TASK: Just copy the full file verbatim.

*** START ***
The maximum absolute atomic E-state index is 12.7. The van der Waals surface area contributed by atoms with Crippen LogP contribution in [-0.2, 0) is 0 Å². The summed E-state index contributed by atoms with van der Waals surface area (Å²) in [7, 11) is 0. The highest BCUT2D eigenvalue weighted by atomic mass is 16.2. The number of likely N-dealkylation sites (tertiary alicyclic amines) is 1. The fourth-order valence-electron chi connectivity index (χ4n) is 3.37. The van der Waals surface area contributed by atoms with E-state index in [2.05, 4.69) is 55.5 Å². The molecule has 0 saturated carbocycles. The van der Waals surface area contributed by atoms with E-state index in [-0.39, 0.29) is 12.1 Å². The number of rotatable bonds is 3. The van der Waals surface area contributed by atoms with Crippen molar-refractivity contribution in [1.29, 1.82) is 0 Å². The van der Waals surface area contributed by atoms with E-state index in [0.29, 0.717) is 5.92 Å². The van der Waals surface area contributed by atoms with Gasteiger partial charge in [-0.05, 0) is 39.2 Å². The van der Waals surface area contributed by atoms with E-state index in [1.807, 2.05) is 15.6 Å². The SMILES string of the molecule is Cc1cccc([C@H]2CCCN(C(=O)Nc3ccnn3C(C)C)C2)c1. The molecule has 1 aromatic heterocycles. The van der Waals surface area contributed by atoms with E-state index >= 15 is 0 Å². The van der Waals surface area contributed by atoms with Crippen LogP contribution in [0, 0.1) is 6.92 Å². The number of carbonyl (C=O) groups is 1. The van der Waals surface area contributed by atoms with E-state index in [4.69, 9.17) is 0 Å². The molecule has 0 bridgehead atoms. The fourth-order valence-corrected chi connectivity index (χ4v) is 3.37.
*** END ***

The maximum absolute atomic E-state index is 12.7. The van der Waals surface area contributed by atoms with Crippen LogP contribution in [-0.2, 0) is 0 Å². The summed E-state index contributed by atoms with van der Waals surface area (Å²) in [7, 11) is 0. The highest BCUT2D eigenvalue weighted by atomic mass is 16.2. The number of likely N-dealkylation sites (tertiary alicyclic amines) is 1. The fourth-order valence-electron chi connectivity index (χ4n) is 3.37. The van der Waals surface area contributed by atoms with E-state index in [2.05, 4.69) is 55.5 Å². The molecule has 0 saturated carbocycles. The van der Waals surface area contributed by atoms with E-state index in [-0.39, 0.29) is 12.1 Å². The number of rotatable bonds is 3. The van der Waals surface area contributed by atoms with Crippen molar-refractivity contribution in [1.29, 1.82) is 0 Å². The van der Waals surface area contributed by atoms with E-state index in [0.29, 0.717) is 5.92 Å². The van der Waals surface area contributed by atoms with Gasteiger partial charge in [-0.05, 0) is 39.2 Å². The van der Waals surface area contributed by atoms with E-state index in [1.807, 2.05) is 15.6 Å². The SMILES string of the molecule is Cc1cccc([C@H]2CCCN(C(=O)Nc3ccnn3C(C)C)C2)c1. The molecule has 1 aromatic heterocycles. The van der Waals surface area contributed by atoms with E-state index >= 15 is 0 Å². The van der Waals surface area contributed by atoms with Crippen LogP contribution in [0, 0.1) is 6.92 Å². The number of carbonyl (C=O) groups is 1. The van der Waals surface area contributed by atoms with E-state index in [4.69, 9.17) is 0 Å². The molecule has 0 bridgehead atoms. The fourth-order valence-corrected chi connectivity index (χ4v) is 3.37.